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Rewilding v Regenerative?

A third of the 900 acre Nunwell Estate is managed as a rewilding project by Hampshire and Isle of Wight Wildlife Trust. We work closely with them, using our cattle and pigs to manage the regeneration of the site. Therefore driving forward ecological processes but also growing nutrient dense Beef and Pork for sale to our customers.

But what is rewilding? Rewilding Britain define Rewilding as:

‘The large-scale restoration of ecosystems to the point where nature is allowed to take care of itself. Rewilding seeks to reinstate natural processes and, where appropriate, missing species – allowing them to shape the landscape and the habitats within. It’s focused firmly on the future although we can learn from the past.’ (See their website for more information on rewilding!)

Some people see this type of land management as ‘wasteful’ and ‘messy’. Personally we see it as part of a matrix of land uses. Britain is one of the most nature depleted countries in the world, and we are facing biodiversity collapse. This cannot continue and rewilding is an important part of how we can address this.

Working and living alongside the rewilding project on the Estate for the last 2 years it is already clear to see that this space is a haven for a huge diversity of wildlife. Standing with one side bounded by conventional arable fields, devoid for much of the year of much life at all, and the other looking towards the rewilding land - it is magical to see the huge clouds of birds and insects and to look through the fields at the diversity underfoot.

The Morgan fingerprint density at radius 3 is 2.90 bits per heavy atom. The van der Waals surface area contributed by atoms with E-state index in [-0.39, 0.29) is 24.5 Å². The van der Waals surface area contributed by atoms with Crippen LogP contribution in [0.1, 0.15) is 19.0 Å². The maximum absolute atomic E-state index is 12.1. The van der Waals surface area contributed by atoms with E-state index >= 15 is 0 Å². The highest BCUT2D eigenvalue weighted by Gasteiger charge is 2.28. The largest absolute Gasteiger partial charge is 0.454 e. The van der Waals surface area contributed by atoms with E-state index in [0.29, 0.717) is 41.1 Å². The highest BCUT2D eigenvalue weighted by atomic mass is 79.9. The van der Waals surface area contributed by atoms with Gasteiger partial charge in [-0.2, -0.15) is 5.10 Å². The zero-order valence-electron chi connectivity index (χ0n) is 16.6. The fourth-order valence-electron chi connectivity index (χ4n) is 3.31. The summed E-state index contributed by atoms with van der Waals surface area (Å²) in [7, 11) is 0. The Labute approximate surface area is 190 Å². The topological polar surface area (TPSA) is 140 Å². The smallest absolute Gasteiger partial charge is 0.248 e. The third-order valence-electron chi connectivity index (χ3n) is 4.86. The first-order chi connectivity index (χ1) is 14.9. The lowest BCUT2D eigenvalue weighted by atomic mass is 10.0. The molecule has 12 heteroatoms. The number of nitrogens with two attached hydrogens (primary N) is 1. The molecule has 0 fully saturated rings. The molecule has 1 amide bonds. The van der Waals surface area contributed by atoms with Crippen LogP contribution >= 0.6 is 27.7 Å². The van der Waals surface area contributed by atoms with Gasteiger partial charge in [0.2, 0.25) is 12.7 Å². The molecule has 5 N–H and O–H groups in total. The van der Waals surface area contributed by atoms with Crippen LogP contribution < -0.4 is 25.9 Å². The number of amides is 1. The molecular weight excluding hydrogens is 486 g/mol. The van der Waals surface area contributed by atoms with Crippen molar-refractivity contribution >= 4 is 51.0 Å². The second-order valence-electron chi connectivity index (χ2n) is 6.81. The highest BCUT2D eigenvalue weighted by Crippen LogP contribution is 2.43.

But where does our farm fit into this? Generally rewilding is seen as ‘land sparing’; taking land out of production with its primary aim being to provide habitats for wildlife. On the land we manage we aim to follow the processes of ‘land sharing’. This means managing for food production but with a focus on nature and biodiversity.

For us it’s not about one or the other. We believe there is space for both and we are excited to see how the whole Estate develops along with its varied land uses as a test bed for the brave new world of farming in the UK.

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